In companion animals, an MRI is used more like it is in humans to look at many different problems including brain and spinal cord issues. Companion animals must undergo anesthesia to have an MRI image taken, as they must remain completely still. For certain diseases, MRIs are considered the only imaging technique that can provide an accurate diagnosis (16).

Summary of Equine Diagnostic Imaging

 Overall, each imaging technique has its benefits and limitations. Generally speaking, you will want to start with the least invasive diagnostic methods and only resort to more invasive methods when inconclusive results are received. 

Additionally, in general, the more extensive the procedure, the more expensive it will be. It is important to talk with your veterinarian and establish the risk vs. reward for your specific animal when choosing the proper imaging technique.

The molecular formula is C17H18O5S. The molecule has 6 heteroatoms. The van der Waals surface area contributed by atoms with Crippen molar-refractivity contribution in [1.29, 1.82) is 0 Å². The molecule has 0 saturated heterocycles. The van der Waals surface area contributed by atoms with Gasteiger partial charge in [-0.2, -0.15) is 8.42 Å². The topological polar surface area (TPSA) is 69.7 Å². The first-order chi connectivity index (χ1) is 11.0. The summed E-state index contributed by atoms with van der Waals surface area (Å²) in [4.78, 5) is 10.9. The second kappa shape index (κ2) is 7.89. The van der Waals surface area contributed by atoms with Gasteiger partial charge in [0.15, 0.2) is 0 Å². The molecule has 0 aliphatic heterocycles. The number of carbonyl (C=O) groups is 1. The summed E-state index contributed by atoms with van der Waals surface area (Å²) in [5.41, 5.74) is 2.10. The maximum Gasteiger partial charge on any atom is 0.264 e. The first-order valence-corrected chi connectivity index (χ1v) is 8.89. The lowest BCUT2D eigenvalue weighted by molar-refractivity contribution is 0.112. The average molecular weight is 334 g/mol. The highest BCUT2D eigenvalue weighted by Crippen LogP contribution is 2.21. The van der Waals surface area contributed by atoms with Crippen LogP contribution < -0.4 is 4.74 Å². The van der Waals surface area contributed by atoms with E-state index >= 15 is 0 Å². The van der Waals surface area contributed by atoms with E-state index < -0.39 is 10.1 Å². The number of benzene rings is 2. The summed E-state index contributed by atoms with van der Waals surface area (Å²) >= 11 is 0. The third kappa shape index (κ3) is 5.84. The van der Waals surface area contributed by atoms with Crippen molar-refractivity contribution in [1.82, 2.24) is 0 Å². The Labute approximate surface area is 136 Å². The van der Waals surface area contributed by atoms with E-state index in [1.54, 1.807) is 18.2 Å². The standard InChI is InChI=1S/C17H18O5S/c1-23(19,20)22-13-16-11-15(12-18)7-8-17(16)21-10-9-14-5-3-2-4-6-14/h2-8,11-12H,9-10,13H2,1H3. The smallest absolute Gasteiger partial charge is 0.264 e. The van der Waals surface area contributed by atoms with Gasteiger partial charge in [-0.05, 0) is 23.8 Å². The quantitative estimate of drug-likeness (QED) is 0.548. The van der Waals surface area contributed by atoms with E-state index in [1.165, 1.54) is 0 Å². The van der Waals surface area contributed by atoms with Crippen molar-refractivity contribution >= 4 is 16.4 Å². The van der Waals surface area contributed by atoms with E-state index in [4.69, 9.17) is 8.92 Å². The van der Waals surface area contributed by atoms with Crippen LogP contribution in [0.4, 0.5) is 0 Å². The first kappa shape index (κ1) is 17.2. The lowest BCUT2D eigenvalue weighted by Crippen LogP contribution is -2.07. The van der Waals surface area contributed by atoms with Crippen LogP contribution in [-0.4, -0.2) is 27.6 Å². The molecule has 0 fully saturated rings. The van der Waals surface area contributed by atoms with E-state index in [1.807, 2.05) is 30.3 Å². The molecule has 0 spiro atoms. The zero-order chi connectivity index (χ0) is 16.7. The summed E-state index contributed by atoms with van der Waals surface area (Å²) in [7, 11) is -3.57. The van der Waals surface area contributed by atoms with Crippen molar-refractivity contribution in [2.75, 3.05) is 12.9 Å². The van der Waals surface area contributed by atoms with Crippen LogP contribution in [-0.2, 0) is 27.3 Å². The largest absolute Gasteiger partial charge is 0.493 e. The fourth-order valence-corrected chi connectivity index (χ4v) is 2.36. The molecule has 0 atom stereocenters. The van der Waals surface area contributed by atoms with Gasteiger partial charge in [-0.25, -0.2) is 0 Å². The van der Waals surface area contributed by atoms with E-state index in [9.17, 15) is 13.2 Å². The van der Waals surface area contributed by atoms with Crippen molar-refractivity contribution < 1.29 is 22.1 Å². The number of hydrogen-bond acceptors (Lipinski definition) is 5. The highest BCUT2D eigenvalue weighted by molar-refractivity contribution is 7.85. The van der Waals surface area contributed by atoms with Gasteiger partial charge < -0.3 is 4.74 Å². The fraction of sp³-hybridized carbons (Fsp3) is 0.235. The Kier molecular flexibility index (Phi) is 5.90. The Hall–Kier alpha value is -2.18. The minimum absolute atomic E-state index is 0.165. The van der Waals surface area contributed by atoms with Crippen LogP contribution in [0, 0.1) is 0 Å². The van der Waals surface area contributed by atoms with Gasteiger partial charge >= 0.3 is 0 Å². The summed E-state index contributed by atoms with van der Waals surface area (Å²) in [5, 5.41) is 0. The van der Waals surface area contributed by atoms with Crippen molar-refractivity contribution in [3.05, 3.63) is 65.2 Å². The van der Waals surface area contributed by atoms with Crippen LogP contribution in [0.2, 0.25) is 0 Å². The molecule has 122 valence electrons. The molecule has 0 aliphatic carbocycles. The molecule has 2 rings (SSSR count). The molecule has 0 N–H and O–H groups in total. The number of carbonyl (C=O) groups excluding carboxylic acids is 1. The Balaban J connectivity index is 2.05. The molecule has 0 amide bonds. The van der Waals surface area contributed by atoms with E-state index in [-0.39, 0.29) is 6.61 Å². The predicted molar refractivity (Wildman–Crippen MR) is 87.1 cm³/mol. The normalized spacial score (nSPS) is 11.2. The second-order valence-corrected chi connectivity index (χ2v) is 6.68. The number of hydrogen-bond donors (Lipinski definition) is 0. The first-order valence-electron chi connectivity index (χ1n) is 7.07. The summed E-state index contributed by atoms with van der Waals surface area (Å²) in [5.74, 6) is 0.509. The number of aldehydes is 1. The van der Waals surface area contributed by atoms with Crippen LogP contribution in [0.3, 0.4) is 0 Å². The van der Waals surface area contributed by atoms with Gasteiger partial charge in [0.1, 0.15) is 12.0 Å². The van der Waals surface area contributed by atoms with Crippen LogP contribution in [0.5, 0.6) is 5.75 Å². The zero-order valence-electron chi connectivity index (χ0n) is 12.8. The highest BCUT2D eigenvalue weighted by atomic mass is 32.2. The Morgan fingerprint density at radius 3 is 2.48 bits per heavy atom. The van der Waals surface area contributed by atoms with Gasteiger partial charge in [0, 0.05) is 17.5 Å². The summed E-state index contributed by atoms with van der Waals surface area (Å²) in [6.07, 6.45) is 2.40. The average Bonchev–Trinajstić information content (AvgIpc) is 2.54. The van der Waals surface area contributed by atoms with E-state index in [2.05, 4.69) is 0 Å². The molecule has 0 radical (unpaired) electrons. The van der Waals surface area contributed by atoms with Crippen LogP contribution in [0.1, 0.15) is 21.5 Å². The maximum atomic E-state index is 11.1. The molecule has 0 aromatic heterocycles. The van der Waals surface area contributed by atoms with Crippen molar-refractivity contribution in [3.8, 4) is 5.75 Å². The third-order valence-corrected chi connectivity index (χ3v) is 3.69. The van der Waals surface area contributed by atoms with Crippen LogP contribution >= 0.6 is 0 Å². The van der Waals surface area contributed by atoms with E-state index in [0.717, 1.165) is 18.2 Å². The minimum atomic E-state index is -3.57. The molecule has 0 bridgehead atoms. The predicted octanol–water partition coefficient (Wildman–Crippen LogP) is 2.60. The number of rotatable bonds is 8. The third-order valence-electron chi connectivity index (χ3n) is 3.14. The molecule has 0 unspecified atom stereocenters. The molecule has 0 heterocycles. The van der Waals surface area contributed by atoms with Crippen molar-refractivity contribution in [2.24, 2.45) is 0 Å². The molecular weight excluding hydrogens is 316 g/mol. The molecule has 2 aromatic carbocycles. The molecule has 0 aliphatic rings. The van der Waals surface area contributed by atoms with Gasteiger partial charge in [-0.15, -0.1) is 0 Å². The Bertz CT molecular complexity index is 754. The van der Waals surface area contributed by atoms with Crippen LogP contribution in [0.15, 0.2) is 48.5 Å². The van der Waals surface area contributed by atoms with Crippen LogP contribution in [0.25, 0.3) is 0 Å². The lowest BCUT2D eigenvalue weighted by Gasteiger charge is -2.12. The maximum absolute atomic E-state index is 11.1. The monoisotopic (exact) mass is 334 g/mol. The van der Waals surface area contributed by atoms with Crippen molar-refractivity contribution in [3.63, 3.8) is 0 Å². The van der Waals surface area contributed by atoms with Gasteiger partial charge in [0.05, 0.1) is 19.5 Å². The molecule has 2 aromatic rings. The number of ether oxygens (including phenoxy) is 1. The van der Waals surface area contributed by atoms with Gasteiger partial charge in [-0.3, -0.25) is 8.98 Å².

Your vet will be able to explain why they think a specific imaging technique would be best for the specific issue in your animal, however, hopefully now you feel empowered to understand a little bit more about each technique and the situations they are generally best used in. 

If you are using diagnostic imaging techniques with your horse or companion animal, there is probably some associated stress going on too, which could negatively affect their gut microbiome. To avoid any extra health problems, it is worthwhile to supplement with high-quality equine probiotics (or canine/feline probiotics) for ultimate gastrointestinal protection. 


Read More:  

  1. https://www.medicalnewstoday.com/articles/245491